|Publication number||US6496634 B1|
|Application number||US 09/907,241|
|Publication date||Dec 17, 2002|
|Filing date||Jul 17, 2001|
|Priority date||Jul 17, 2001|
|Publication number||09907241, 907241, US 6496634 B1, US 6496634B1, US-B1-6496634, US6496634 B1, US6496634B1|
|Inventors||Marc David Levenson|
|Original Assignee||Marc David Levenson|
|Export Citation||BiBTeX, EndNote, RefMan|
|Patent Citations (1), Non-Patent Citations (2), Referenced by (77), Classifications (29), Legal Events (4)|
|External Links: USPTO, USPTO Assignment, Espacenet|
The field of the invention is the field of optical communications and optical fiber transmission and control of light signals.
The field of fiber optic communications has exploded in the last thirty years with inventions which provide optical fibers with low loss over hundreds of kilometers, lasers which are reliable and long lived, and optical amplifiers which remove the need to convert optical signals to electrical signals for amplification and reconversion back to optical signals.
The most common types of optical amplifier are short lengths (1 to 10 meters) of optical fiber doped with ions (typically erbium) which provide gain for optical signals when pumped with a pump laser. The short length of amplifying fiber are spliced into the long length passive fibers which carry the optical signals for tens to hundreds of kilometers between amplification steps. Other optical amplifiers make use of the Raman gain in the silica of the optical fiber. There is no doping of amplifying ions into the silica, since the non-linear properties of the silica itself are used for the amplification.
One recent development of optical fibers is the development of holey fibers, where the fibers are produced with voids or holes filled with air. The holey fibers produce different dispersion characteristics in the optical fibers. References pertinent to the above prior art are: E. J. Woodbury and W. K. Ng, Proc. IRE 50, 2347 (1962); E. J. Woodbury and G. M. Eckhardt, U.S. Pat. No. 3,371,265 (Feb. 27, 1968); M. D. Levenson and S. S. Kano, “Introduction to Nonlinear Laser Spectroscopy, Revised Edition,” Academic Press (San Diego 1988); Y. R. Shen, “Principles of Nonlinear Optics,” John Wiley & Sons (New York, 1984); G. P. Agrawal, “Nonlinear Fiber Optics,” Academic Press (San Diego, 1989); A. M. Zheltikov, “Holey Fibers”, Physics—Uspekhi 43, (11) 1125-1136 (2000), Hecht, J.,“Holey fibers cut their losses”, Technology Review, Apr. 17, 2001; Kafka, et al., U.S. Pat. No. 6,236,779, and Islam, et al., U.S. Pat. No. 6,239,903. The above references and patents are hereby incorporated by reference, including incorporated material.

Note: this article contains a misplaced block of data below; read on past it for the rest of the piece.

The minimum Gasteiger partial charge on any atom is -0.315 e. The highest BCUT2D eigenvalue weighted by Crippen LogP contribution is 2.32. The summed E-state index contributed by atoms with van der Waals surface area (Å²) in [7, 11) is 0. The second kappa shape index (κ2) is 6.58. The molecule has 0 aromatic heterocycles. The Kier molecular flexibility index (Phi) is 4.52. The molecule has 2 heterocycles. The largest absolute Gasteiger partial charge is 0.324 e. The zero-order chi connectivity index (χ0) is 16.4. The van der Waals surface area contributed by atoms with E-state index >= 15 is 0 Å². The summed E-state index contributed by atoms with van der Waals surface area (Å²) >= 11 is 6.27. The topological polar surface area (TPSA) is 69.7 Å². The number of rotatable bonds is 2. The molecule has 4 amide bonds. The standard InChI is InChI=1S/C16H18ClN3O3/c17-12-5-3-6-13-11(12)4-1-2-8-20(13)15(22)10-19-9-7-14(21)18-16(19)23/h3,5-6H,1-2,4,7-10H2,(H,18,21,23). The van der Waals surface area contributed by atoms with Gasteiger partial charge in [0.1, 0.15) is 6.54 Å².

It is an object of the invention to produce optical fiber control means to control optical signals. It is an object of the invention to produce optical fiber control means to amplify optical signals. It is an object of the invention to produce optical fiber control means to attenuate optical signals. It is an object of the invention to produce optical fiber control means to control optical signals selectively, so that one or more optical signals of a large plurality of signals are controlled while others of the plurality are not controlled. It is an object of the invention to produce optical fiber control means to control dispersion of optical signals. It is an object of the invention to produce optical fiber control means to shift power from one optical signal to another optical signal. It is an object of the invention to produce optical fiber control means to perform logical operations on two optical signals. It is an object of the invention to produce optical fiber apparatus to control optical signals. It is an object of the invention to produce optical fiber methods to control optical signals. It is an object of the invention to produce optical fiber systems to control optical signals.